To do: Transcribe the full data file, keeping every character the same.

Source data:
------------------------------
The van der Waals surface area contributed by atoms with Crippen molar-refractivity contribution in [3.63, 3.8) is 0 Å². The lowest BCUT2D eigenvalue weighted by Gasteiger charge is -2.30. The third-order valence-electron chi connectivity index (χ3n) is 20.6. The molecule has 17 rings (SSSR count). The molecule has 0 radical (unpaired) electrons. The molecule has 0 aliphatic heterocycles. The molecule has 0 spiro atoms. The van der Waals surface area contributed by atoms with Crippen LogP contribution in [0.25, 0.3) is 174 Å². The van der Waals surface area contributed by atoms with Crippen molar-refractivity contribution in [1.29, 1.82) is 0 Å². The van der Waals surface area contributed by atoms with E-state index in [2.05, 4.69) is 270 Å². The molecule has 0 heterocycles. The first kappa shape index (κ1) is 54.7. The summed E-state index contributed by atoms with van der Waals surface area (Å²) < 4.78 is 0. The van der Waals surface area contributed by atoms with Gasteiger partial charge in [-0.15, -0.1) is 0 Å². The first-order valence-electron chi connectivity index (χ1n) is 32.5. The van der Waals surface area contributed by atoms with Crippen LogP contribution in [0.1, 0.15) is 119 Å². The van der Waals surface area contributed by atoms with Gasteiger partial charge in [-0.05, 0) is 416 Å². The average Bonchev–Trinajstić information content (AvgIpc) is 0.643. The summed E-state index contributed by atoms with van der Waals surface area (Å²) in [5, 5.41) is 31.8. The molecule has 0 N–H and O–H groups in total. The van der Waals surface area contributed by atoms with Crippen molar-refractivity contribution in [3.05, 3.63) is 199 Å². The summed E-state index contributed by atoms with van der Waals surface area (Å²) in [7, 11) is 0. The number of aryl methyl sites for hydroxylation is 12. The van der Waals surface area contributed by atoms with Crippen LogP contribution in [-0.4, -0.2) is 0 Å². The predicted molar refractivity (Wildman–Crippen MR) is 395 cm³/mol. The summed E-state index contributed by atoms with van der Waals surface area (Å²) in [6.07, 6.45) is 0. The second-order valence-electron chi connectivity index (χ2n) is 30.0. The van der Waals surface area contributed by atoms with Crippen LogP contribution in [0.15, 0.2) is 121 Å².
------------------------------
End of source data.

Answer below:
The van der Waals surface area contributed by atoms with Crippen molar-refractivity contribution in [3.63, 3.8) is 0 Å². The lowest BCUT2D eigenvalue weighted by Gasteiger charge is -2.30. The third-order valence-electron chi connectivity index (χ3n) is 20.6. The molecule has 17 rings (SSSR count). The molecule has 0 radical (unpaired) electrons. The molecule has 0 aliphatic heterocycles. The molecule has 0 spiro atoms. The van der Waals surface area contributed by atoms with Crippen LogP contribution in [0.25, 0.3) is 174 Å². The van der Waals surface area contributed by atoms with Crippen molar-refractivity contribution in [1.29, 1.82) is 0 Å². The van der Waals surface area contributed by atoms with E-state index in [2.05, 4.69) is 270 Å². The molecule has 0 heterocycles. The first kappa shape index (κ1) is 54.7. The summed E-state index contributed by atoms with van der Waals surface area (Å²) < 4.78 is 0. The van der Waals surface area contributed by atoms with Gasteiger partial charge in [-0.15, -0.1) is 0 Å². The first-order valence-electron chi connectivity index (χ1n) is 32.5. The van der Waals surface area contributed by atoms with Crippen LogP contribution in [0.1, 0.15) is 119 Å². The van der Waals surface area contributed by atoms with Gasteiger partial charge in [-0.05, 0) is 416 Å². The average Bonchev–Trinajstić information content (AvgIpc) is 0.643. The summed E-state index contributed by atoms with van der Waals surface area (Å²) in [5, 5.41) is 31.8. The molecule has 0 N–H and O–H groups in total. The van der Waals surface area contributed by atoms with Crippen molar-refractivity contribution in [3.05, 3.63) is 199 Å². The summed E-state index contributed by atoms with van der Waals surface area (Å²) in [7, 11) is 0. The number of aryl methyl sites for hydroxylation is 12. The van der Waals surface area contributed by atoms with Crippen LogP contribution in [-0.4, -0.2) is 0 Å². The predicted molar refractivity (Wildman–Crippen MR) is 395 cm³/mol. The summed E-state index contributed by atoms with van der Waals surface area (Å²) in [6.07, 6.45) is 0. The second-order valence-electron chi connectivity index (χ2n) is 30.0. The van der Waals surface area contributed by atoms with Crippen LogP contribution in [0.15, 0.2) is 121 Å².